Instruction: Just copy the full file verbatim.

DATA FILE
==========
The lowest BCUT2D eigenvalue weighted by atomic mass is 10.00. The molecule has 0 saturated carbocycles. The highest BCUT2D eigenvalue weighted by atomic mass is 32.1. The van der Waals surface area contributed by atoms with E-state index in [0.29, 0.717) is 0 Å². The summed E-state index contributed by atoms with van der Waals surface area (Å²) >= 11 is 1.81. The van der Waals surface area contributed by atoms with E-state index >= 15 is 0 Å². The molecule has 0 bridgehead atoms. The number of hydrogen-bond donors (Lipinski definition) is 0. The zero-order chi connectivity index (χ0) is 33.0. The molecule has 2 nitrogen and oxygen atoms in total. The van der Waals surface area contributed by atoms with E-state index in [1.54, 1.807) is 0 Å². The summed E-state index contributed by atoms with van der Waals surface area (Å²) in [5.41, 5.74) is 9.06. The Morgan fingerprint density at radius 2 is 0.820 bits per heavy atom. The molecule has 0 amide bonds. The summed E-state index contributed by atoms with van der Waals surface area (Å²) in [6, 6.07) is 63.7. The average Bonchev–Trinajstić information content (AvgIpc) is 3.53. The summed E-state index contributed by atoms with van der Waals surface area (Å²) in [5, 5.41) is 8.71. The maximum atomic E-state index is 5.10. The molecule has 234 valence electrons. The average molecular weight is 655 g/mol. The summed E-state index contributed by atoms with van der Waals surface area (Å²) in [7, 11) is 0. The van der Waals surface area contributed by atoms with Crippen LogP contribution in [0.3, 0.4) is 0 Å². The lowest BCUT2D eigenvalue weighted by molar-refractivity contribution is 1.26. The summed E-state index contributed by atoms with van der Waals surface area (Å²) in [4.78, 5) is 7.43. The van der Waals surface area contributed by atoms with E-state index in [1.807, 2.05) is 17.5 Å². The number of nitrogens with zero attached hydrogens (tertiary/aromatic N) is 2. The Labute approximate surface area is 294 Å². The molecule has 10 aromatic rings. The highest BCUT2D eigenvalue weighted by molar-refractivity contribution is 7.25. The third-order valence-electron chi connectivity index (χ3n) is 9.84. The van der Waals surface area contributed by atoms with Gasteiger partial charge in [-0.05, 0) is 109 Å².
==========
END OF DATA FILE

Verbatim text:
The lowest BCUT2D eigenvalue weighted by atomic mass is 10.00. The molecule has 0 saturated carbocycles. The highest BCUT2D eigenvalue weighted by atomic mass is 32.1. The van der Waals surface area contributed by atoms with E-state index in [0.29, 0.717) is 0 Å². The summed E-state index contributed by atoms with van der Waals surface area (Å²) >= 11 is 1.81. The van der Waals surface area contributed by atoms with E-state index >= 15 is 0 Å². The molecule has 0 bridgehead atoms. The number of hydrogen-bond donors (Lipinski definition) is 0. The zero-order chi connectivity index (χ0) is 33.0. The molecule has 2 nitrogen and oxygen atoms in total. The van der Waals surface area contributed by atoms with E-state index in [1.54, 1.807) is 0 Å². The summed E-state index contributed by atoms with van der Waals surface area (Å²) in [5.41, 5.74) is 9.06. The Morgan fingerprint density at radius 2 is 0.820 bits per heavy atom. The molecule has 0 amide bonds. The summed E-state index contributed by atoms with van der Waals surface area (Å²) in [6, 6.07) is 63.7. The average Bonchev–Trinajstić information content (AvgIpc) is 3.53. The summed E-state index contributed by atoms with van der Waals surface area (Å²) in [5, 5.41) is 8.71. The maximum atomic E-state index is 5.10. The molecule has 234 valence electrons. The average molecular weight is 655 g/mol. The summed E-state index contributed by atoms with van der Waals surface area (Å²) in [7, 11) is 0. The van der Waals surface area contributed by atoms with Crippen LogP contribution in [0.3, 0.4) is 0 Å². The lowest BCUT2D eigenvalue weighted by molar-refractivity contribution is 1.26. The summed E-state index contributed by atoms with van der Waals surface area (Å²) in [4.78, 5) is 7.43. The van der Waals surface area contributed by atoms with E-state index in [1.807, 2.05) is 17.5 Å². The number of nitrogens with zero attached hydrogens (tertiary/aromatic N) is 2. The Labute approximate surface area is 294 Å². The molecule has 10 aromatic rings. The highest BCUT2D eigenvalue weighted by molar-refractivity contribution is 7.25. The third-order valence-electron chi connectivity index (χ3n) is 9.84. The van der Waals surface area contributed by atoms with Gasteiger partial charge in [-0.05, 0) is 109 Å².